- Eddie Jones, Australia’s coach, has expressed concern about the increasing stop-and-start aspect of rugby games.
- He has stated that these delays not only disrupt the flow of the game but also have a negative impact on audience behaviour.
- Jones emphasises the importance of empowering referees in order to improve game flow, pointing out that lengthy TMO discussions disturb the sport’s tempo and core values.
Eddie Jones has aired his concerns about the condition of rugby, stating that fans are becoming increasingly annoyed with constant interruptions and meticulous officiating. He believes that his frustration is negatively influencing audience behaviour, as established by his own experience of being booed frequently throughout the World Cup when his image is displayed on the giant screen. Australia’s head coach is concerned that rugby’s core values of fairness and tolerance are diminishing.
Also Read: 10 most popular sports in the World
This has not been an easy tournament for Jones, whose team’s pool qualification fate will be decided this weekend. Australia will likely miss the knockout rounds for the first time after disappointing loss to Fiji and Wales, but Jones asserts the sport’s officials must also consider the bigger picture.
“The way the game is being refereed is causing crowd problems,” Jones stated after his team’s 34-14 victory over Portugal. “I am of the firm opinion that we are destroying the flow of the game. We have got so many stoppages now … we had a TMO for everything. “
He added, “We should empower the referee as the ultimate arbiter of the game. If there’s a clear-cut situation that warrants a red card, address it promptly. It’s crucial to maintain the game’s pace. I believe some of the fan frustration stems from the game’s disrupted flow. I can’t help but wonder how much time was spent on the TMO deliberating over a potential maul try by Portugal. It was evident that it wasn’t a try, so why do we need to repeatedly watch replays?”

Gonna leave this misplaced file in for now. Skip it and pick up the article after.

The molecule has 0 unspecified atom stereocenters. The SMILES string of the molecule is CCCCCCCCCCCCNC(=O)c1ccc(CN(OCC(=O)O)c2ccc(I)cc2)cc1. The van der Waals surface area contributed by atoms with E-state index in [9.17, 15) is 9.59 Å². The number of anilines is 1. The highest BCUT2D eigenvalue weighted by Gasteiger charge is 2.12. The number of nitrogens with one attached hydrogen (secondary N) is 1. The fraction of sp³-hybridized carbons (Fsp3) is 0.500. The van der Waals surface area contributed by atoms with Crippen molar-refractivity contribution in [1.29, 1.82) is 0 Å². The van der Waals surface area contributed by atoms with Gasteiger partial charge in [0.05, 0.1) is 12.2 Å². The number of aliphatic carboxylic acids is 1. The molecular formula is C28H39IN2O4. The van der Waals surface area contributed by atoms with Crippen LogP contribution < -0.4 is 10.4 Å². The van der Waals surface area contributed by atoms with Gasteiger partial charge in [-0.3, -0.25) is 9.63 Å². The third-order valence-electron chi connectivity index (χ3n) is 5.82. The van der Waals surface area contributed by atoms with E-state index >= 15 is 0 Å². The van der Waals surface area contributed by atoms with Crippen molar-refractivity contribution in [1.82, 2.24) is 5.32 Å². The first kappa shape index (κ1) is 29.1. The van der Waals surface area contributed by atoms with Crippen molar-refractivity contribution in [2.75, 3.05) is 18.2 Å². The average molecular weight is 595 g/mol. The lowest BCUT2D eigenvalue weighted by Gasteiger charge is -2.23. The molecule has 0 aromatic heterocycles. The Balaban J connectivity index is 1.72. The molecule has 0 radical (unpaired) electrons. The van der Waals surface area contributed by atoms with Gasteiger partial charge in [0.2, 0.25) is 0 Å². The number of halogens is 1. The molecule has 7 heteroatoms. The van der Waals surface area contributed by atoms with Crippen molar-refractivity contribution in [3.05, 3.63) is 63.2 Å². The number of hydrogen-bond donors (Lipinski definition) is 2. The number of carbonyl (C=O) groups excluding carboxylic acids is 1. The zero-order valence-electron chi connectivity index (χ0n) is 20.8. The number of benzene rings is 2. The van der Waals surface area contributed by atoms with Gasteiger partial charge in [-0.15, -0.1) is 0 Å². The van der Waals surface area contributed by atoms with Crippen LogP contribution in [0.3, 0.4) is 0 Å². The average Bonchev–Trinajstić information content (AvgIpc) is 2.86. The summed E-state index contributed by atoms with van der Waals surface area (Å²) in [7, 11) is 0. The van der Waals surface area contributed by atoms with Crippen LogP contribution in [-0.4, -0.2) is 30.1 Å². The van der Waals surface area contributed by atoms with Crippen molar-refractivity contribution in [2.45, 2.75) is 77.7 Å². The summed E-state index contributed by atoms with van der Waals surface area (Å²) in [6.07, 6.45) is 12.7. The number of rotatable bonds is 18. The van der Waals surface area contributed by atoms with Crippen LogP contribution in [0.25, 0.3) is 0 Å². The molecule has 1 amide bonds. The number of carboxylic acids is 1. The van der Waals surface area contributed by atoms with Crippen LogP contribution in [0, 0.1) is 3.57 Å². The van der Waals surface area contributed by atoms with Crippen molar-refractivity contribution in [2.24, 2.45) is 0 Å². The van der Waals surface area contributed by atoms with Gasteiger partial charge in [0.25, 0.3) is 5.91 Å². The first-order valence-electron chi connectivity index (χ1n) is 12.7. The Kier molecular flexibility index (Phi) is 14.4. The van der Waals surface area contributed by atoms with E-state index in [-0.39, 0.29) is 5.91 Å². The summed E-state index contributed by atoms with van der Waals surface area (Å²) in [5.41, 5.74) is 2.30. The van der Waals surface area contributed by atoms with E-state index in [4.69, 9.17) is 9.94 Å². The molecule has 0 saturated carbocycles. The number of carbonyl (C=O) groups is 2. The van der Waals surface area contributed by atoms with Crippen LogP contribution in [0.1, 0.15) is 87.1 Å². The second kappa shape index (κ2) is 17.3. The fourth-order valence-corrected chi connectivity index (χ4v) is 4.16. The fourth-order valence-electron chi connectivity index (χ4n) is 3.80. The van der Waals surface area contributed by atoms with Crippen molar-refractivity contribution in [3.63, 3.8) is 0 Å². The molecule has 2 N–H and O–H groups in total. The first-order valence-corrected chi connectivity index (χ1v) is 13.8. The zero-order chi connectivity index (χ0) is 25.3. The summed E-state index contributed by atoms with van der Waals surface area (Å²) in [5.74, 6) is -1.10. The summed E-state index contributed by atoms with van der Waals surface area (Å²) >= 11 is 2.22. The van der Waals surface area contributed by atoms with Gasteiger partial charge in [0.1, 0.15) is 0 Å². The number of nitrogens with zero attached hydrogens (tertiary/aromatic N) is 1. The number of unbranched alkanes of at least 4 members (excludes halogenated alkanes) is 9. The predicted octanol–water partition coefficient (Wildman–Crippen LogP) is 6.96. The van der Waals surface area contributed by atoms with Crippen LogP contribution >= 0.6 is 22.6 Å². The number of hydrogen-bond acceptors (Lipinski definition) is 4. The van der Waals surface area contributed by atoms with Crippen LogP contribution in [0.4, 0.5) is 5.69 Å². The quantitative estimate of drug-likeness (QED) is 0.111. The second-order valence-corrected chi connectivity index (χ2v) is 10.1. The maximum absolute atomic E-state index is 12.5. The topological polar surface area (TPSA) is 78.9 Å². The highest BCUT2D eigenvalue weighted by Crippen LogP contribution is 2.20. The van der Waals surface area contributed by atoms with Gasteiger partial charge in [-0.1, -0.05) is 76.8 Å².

Jones has done his best to ignore the booing – “At least they know who I am, I suppose” – but he fears that if it becomes normal, it might have broad repercussions. “Rugby has been based on values, one of which is fair play.” It is not a game of science. It’s not the same as cycling or rowing. It’s a human game based on the contest for the ball. I’ve said this before and I know it’s falling on deaf ears, but I’ll keep going. We have to look after the game, and how we support it is very important.”
Rugby Australia has stated that it is unhappy with the Wallabies’ World Cup campaign but expects Jones to remain as coach. Former Test flanker Phil Waugh, now the RA chief executive, stated that the widespread consensus was that Australia’s issues went beyond coaching and team selection.
Waugh expressed his deep disappointment, stating, “It’s been bitterly disappointing. Where we are now, praying for a Portugal win [over Fiji] … the performances certainly weren’t at a level they needed to be.” He further expressed, “There’s a lot that’s been declining across Australian rugby for some time. I think it’s really important for us to sit back and say: ‘How can we improve the overall ecosystem so that we can produce players that can compete on the top stage? ”